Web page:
Your Struggles Don’t Define You—But How You Deal with Them Does

 
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Each of us experiences a unique set of challenges in life. Personally, I’ve experienced a lot of heartache, and some really bad breakups—including a particularly nasty one involving an ex-partner’s web of infidelity. Looking back, it’s hard to believe that these horrible situations happened to me and that I made it through in one piece. But I’m a firm believer that it’s how we handle life’s challenges that really defines us.

Given this belief, I look back on my own adversity with gratitude: I survived it all, and I’m still me.

The Power of Choice in Struggle

In Man’s Search for Meaning, Holocaust survivor and psychiatrist Victor Frankl explains his view that, while terrible circumstances can bring out the worst in people, ultimately “…man’s inner strength may raise him above his outward fate.”

Which way we go, he says, comes down to the choices we make when faced with adversity.

No matter what life sends our way, says Frankl, we always retain our power of choice. We can decide how we are going to respond, and it’s in these decisions that our character is revealed. Of his experiences at Auschwitz, Frankl says, “…there were always choices to make. Every day, every hour, offered the opportunity to make a decision, a decision which determined whether you would or would not submit to those powers which threatened to rob you of your very self.”

In facing one of the worst situations imaginable, Frankl still saw how individuals could exercise their free will in incredibly meaningful ways.

We can all take a critical life lesson from Frankl’s observations: no matter our circumstances, we always have control over what we do next—even if that action is in the confines of our mind.

Staying Grounded During Adversity

There are a few things that determine how we will respond during times of struggle. In particular, knowing who we are and understanding our purpose in life are important areas for developing a strong inner self that will remain intact through difficult times.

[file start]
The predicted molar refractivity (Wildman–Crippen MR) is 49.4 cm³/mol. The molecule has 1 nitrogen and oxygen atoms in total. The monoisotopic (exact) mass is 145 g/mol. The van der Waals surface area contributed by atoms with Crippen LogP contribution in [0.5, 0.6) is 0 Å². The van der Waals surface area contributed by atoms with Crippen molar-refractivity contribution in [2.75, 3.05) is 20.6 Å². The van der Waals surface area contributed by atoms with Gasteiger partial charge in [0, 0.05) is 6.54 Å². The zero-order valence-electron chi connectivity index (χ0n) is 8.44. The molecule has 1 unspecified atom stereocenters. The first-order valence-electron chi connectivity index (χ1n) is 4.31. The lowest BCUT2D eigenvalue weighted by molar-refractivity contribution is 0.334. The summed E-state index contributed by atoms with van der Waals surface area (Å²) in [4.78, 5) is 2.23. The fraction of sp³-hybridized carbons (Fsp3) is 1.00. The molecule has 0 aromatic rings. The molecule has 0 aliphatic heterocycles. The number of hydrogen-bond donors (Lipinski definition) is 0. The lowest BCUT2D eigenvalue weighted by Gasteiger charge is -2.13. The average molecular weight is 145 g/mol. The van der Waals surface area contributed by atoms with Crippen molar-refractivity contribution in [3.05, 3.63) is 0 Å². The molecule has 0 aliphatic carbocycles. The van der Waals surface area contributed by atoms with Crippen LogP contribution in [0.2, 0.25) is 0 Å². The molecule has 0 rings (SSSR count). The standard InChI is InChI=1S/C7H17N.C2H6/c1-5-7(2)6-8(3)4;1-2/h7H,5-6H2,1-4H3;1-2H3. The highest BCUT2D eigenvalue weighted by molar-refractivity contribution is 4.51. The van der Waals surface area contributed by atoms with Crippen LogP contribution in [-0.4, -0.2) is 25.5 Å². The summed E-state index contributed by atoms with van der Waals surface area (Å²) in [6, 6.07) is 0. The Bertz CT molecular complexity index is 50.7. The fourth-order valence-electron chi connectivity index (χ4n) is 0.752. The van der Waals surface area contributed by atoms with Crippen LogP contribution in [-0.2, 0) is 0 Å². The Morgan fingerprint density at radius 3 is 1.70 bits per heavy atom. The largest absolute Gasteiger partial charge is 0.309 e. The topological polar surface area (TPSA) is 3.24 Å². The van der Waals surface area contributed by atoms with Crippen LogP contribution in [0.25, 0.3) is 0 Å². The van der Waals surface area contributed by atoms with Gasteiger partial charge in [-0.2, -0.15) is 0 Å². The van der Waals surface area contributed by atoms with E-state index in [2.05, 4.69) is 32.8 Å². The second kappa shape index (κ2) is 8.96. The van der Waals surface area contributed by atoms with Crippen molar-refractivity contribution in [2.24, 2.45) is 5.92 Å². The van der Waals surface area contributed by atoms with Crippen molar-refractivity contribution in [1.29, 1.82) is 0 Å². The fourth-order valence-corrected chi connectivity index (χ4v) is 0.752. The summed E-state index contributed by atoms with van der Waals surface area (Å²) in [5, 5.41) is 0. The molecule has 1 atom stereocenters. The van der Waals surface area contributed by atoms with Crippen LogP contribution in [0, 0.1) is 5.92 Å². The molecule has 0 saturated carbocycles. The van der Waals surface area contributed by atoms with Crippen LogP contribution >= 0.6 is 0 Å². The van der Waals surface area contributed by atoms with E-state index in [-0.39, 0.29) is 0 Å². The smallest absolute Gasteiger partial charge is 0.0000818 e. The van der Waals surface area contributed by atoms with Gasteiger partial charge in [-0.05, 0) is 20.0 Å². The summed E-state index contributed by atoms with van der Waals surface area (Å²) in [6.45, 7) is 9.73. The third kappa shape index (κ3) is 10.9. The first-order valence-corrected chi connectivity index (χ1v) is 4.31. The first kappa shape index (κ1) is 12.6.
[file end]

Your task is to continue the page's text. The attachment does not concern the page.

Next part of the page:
When we know who we are, we have a firm foundation from which to make decisions about how to handle life’s challenges. Knowing what our authentic self needs and desires, and having a strong grasp of our values, roots our decision-making in something meaningful and unchanging.  

Similarly, when we understand our purpose in life, we know what we want to contribute to the world, which will inform every decision we make. Staying grounded in our purpose also helps us to find meaning in whatever situation we are presented with.

Frankl says that when we tap into our inner strength, we can even find meaning in our suffering. This allows us to retain our personal power in even the bleakest of circumstances.

Reframing Challenging Situations through Mindfulness

As humans, it’s easy to get caught up in our pain (Dr. Rick Hanson says that our brains are wired to be “like Velcro” for negative experiences). For example, I’ve mentioned my struggle to let go of negative emotions following a tough breakup. Often, we feel that what’s happening to us is an injustice, and we simply don’t want it to be happening, so we actively resist it. But in focusing on the negative, we are cutting off our own potential for growth and learning.

And not only that—railing against our circumstances saps us of our strength and distracts us from making decisions that are in line with our authentic selves.

Mindfulness offers a different path. Rather than dwelling on our suffering (which actually prolongs it and makes the experience worse) we can draw on our inner strength to have a healthier, more positive response to our situation. In using mindfulness, we still acknowledge the shittiness of what we’re going through, but instead of getting stuck in the experience, we can keep our attention on the bigger picture.

Mindfulness can help promote a more positive response. In observing our thoughts and reactions non-judgmentally, we can identify where we’re leaning into our pain, and where we might be able to reframe our perspective more positively. We can ask ourselves, “How can I see this experience in a positive light?” Or at the very least, “What can I learn from this situation?”

Often, the only way out of a painful circumstance is through it—and in cultivating our inner strength, we can find meaning on the other side.

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What is a challenge you’re facing in your life right now? How might you be able to reframe your viewpoint and stay true to your inner self in how you respond to it?